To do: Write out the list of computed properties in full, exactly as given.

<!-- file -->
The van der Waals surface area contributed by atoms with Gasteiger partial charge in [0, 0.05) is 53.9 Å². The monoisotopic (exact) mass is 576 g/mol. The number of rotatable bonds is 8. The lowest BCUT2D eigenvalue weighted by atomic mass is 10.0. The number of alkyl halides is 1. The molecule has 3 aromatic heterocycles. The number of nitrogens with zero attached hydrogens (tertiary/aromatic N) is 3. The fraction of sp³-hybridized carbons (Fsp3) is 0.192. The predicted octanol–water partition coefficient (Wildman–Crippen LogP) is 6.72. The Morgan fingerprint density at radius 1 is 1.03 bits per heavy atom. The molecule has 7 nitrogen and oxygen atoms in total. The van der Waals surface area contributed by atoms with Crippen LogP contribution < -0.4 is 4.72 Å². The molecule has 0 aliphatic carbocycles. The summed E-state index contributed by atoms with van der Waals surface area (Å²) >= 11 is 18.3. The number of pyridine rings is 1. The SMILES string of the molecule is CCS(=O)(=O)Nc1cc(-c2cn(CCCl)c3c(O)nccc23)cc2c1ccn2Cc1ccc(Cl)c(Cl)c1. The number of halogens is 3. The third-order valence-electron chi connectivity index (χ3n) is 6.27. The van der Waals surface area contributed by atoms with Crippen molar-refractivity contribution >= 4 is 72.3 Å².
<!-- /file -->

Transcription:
The van der Waals surface area contributed by atoms with Gasteiger partial charge in [0, 0.05) is 53.9 Å². The monoisotopic (exact) mass is 576 g/mol. The number of rotatable bonds is 8. The lowest BCUT2D eigenvalue weighted by atomic mass is 10.0. The number of alkyl halides is 1. The molecule has 3 aromatic heterocycles. The number of nitrogens with zero attached hydrogens (tertiary/aromatic N) is 3. The fraction of sp³-hybridized carbons (Fsp3) is 0.192. The predicted octanol–water partition coefficient (Wildman–Crippen LogP) is 6.72. The Morgan fingerprint density at radius 1 is 1.03 bits per heavy atom. The molecule has 7 nitrogen and oxygen atoms in total. The van der Waals surface area contributed by atoms with Crippen LogP contribution < -0.4 is 4.72 Å². The molecule has 0 aliphatic carbocycles. The summed E-state index contributed by atoms with van der Waals surface area (Å²) >= 11 is 18.3. The number of pyridine rings is 1. The SMILES string of the molecule is CCS(=O)(=O)Nc1cc(-c2cn(CCCl)c3c(O)nccc23)cc2c1ccn2Cc1ccc(Cl)c(Cl)c1. The number of halogens is 3. The third-order valence-electron chi connectivity index (χ3n) is 6.27. The van der Waals surface area contributed by atoms with Crippen molar-refractivity contribution >= 4 is 72.3 Å².